In recent months several medical devices and popular products have been officially found to cause gynecological cancer in women. Talcum powder, when used in the genital area, is now associated with ovarian and uterine cancer, while power morcellators (used in hysterectomies and myomectomies) are definitively linked to uterine cancer. The team of cancer lawyers at Pintas & Mullins takes a closer look at these products and their real-life, often devastating consequences.
Talcum powder - often referred to as baby powder - is processed from a soft mineral and is commonly used to freshen the feminine genital area. Advertisements by Johnson & Johnson and other talc powder makers has persuaded women for decades that they need powder products such as this to help with odors, moisture, or friction. Because these products are easily available at stores like Walgreens, women have been using them regularly for many years of their lives.
Medical researchers first found evidence of talcum particles in ovarian tumors in the early 1970s. Their findings were confirmed by a subsequent publication in the highly esteemed medical journal The Lancet, which blatantly warned that the harmful effects of talcum in the ovaries should not be ignored. Johnson & Johnson's medical director sharply and publically contested the reports, and the company chose not to provide any warnings on their powder products labels.
Twenty years later, in 1992, Obstetrics & Gynecology published a report noting that frequent talc use to the genital area increased a woman's risk of ovarian cancer three fold. Since then, at least a dozen other publications released information on the link between talcum powder and ovarian cancer.
The fatality of ovarian cancer is sharply increasing, particularly among black women, who are reported to use talcum powder in higher rates. About 16,000 Americans die every year from ovarian cancer, making it the fourth most deadly cancer for women.
An extraordinarily high number of women use talcum powder products in the genital area, either through direct application or via powdered tampons, sanitary napkins, condoms or diaphragms. Officials from throughout the cosmetic and medical community have publically conceded that talcum powder can reach the ovaries and grow toxic in the human body.
Despite decades of warning, neither the FDA nor talc powder manufactures have shown concern about the cancer risk. Although both are aware of the medical literature associating talc use with ovarian cancer development, neither has considered restricting the products or placing extra warnings on them. More than once, the FDA has denied petitions for talcum powder/cancer risk labelling.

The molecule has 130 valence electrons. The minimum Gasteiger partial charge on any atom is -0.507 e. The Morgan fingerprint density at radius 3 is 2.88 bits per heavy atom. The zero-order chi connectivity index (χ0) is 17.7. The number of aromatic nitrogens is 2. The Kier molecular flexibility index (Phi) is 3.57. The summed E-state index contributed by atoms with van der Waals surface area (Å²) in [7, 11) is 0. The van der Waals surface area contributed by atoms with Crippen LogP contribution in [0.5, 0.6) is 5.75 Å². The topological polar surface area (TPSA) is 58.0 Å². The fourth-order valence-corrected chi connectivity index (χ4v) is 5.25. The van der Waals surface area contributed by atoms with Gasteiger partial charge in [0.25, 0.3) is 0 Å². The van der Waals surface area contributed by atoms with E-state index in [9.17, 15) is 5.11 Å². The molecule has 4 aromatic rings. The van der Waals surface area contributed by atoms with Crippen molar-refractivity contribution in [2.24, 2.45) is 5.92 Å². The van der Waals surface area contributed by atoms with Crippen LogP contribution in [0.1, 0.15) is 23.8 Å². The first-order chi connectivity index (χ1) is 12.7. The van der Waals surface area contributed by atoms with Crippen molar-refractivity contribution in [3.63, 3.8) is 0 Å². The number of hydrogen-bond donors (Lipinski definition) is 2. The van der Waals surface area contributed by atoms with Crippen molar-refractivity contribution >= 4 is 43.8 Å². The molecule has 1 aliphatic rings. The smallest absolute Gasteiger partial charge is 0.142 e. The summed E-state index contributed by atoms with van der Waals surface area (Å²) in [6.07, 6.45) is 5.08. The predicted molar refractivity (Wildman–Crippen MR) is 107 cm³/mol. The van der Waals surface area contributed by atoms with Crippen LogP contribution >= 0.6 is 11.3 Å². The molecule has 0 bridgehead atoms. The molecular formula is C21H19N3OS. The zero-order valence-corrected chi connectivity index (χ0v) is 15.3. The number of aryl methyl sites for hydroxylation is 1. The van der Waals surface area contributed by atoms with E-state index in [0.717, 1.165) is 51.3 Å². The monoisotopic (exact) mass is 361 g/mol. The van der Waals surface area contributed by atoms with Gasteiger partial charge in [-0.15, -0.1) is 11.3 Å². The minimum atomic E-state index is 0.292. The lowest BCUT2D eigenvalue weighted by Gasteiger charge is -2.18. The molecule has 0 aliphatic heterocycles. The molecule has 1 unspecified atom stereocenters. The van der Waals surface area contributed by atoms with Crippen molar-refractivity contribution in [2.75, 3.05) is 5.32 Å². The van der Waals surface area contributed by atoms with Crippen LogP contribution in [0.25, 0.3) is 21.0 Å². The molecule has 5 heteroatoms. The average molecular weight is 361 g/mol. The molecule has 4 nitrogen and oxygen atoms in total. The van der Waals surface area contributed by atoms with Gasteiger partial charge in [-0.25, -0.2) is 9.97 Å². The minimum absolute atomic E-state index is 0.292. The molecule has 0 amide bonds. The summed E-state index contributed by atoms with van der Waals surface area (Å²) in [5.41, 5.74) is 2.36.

Another product that is now associated with sever cancer risk in women is known as a power morcellator. This medical device is used in minimally-invasive hysterectomies and uterine fibroid removal surgeries (myomectomies). Earlier in 2014, the FDA issued a warning urging doctors and hospitals to stop using power morcellators due to their potential to spread aggressive uterine cancer.
These devices work by breaking uterine fibroids into tiny pieces so they can be easily removed through a small incision. The problem lies within the uterine fibroids, which often contain undetected cancerous cells. Once broken down, the cancer cells spread throughout the uterine cavity, causing aggressive, late-stage cancer in women who otherwise would be leading healthy lives. There is no current reliable test to check for cancer cells in uterine fibroids before their removal, although there are many other alternatives to have them removed.
Power morcellators were first approved in 1991; since then, more than 10 types of power morcellators have been approved for market sale. The FDA did not start studying how morcellators could harm women until December 2013, after women started coming forward about their unnecessary cancer diagnoses. This illuminates massive shortcomings in the FDA's approval process.
Sadly, for many women, these power morcellator recalls, talcum powder warnings and FDA safety alerts have come too late. In one of the most recent lawsuits against Johnson & Johnson over power morcellators, a woman in South Dakota won her lawsuit against the company. The woman used J&J's baby powder for several years and consequently developed ovarian cancer. One of the medical experts who testified in that case estimated that thousands of women are diagnosed with talcum-caused ovarian cancer every year.